KATE EMERY: Don’t tell me the (teenage) babysitter’s dead. It’s time to bring them back

Kate Emery
The Nightly
The Baby-Sitters Club reminded me how old the original characters were from the books, writes Kate Emery. And I was shocked.
The Baby-Sitters Club reminded me how old the original characters were from the books, writes Kate Emery. And I was shocked. Credit: Netflix

If you grew up reading The Baby-Sitters Club books and are now a parent yourself, prepare to be shocked.

Because, while you surely remember that the books were about a group of friends who babysat local kids, while learning important life lessons, like how racism is bad and ghosts probably don’t exist, I bet you don’t remember how old those kids were.

Twelve — that was the age of the club’s founding member. The youngest was 11.

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If you, like me, struggle to imagine a world in which mum or dad blithely hands off their child to another literal child then you, like me, are part of the problem.

The problem is that we might have killed the teenage babysitter.

Not literally.

But that’s the premise of an essay published in The Atlantic, Don’t Tell America The Babysitter’s Dead, which argues that what was once a rite of passage for American teenage girls has largely disappeared.

I can’t speak to the US experience — my exposure to American babysitters being confined to their starring role as potential murder victims/inappropriate objects of lust for Bad Dads in too many B-grade films.

What I can say, is that the landscape for teenage babysitters in Australia is vastly different from the 1990s, when I routinely babysat young children.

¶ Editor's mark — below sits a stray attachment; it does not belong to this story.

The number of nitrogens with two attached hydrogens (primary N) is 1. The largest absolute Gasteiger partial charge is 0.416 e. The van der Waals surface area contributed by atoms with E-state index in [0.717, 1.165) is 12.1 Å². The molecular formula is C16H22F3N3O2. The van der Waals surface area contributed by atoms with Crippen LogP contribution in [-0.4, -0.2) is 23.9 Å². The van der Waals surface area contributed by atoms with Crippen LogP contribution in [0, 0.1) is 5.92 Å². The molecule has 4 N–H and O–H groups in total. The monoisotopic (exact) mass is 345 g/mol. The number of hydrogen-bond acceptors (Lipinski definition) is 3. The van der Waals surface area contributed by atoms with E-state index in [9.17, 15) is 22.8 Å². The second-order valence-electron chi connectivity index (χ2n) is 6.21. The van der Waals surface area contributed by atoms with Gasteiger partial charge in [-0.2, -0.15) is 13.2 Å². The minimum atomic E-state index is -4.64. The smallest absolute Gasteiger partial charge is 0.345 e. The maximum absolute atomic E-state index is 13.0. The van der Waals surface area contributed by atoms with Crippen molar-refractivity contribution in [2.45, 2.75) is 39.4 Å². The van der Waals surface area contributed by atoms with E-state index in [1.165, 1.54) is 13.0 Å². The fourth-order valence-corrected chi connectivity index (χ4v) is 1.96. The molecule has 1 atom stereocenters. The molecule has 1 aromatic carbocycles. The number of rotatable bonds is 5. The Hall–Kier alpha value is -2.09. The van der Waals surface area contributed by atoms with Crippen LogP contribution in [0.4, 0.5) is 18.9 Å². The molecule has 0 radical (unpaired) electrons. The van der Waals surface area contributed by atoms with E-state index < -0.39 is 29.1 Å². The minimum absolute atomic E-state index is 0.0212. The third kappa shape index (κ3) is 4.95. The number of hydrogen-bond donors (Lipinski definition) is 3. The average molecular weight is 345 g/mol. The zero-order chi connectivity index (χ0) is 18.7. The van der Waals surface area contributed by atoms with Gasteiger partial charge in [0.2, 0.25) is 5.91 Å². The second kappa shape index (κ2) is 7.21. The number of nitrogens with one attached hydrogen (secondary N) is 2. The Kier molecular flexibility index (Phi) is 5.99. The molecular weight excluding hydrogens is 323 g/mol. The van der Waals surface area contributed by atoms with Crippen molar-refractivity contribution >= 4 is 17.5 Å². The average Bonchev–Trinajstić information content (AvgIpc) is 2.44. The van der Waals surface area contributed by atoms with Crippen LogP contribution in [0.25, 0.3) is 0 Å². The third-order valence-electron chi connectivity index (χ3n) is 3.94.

Back then my primary role was to make sure the kids brushed their teeth (sort of), went to bed (mostly) and didn’t burn down the house (completely). My secondary role was to hunt down all the empty-calorie foods I didn’t get at home and eat them while gorging on all the empty-calorie TV I wasn’t allowed at home to fuel the nightmares I could never explain to my parents.

I had no first-aid certificate. I had no police clearance. All I had was a remote control, a landline and a list of emergency telephone numbers stuck to the fridge.

In 2024, there is no legal age to babysit in Australia. But an unscientific survey of fellow parents suggests most aren’t sure a 12-year-old should be left home alone, much less charged with keeping another child alive.

There are a few things going on here.

Are you tired of helicopter parents being society’s favourite punching bag? Too bad because they (we?) deserve a bit of a whack on this one.

Changing parental expectations isn’t all bad: It’s not a tragedy that we no longer, say, let kids doze in the backseat of the car while their parents get on the lash at the pub. But the rise of anxious parenting means a growing number of them (us?) now expect babysitters to come with CPR skills and years of experience, not a mouth full of metal and a bag full of homework.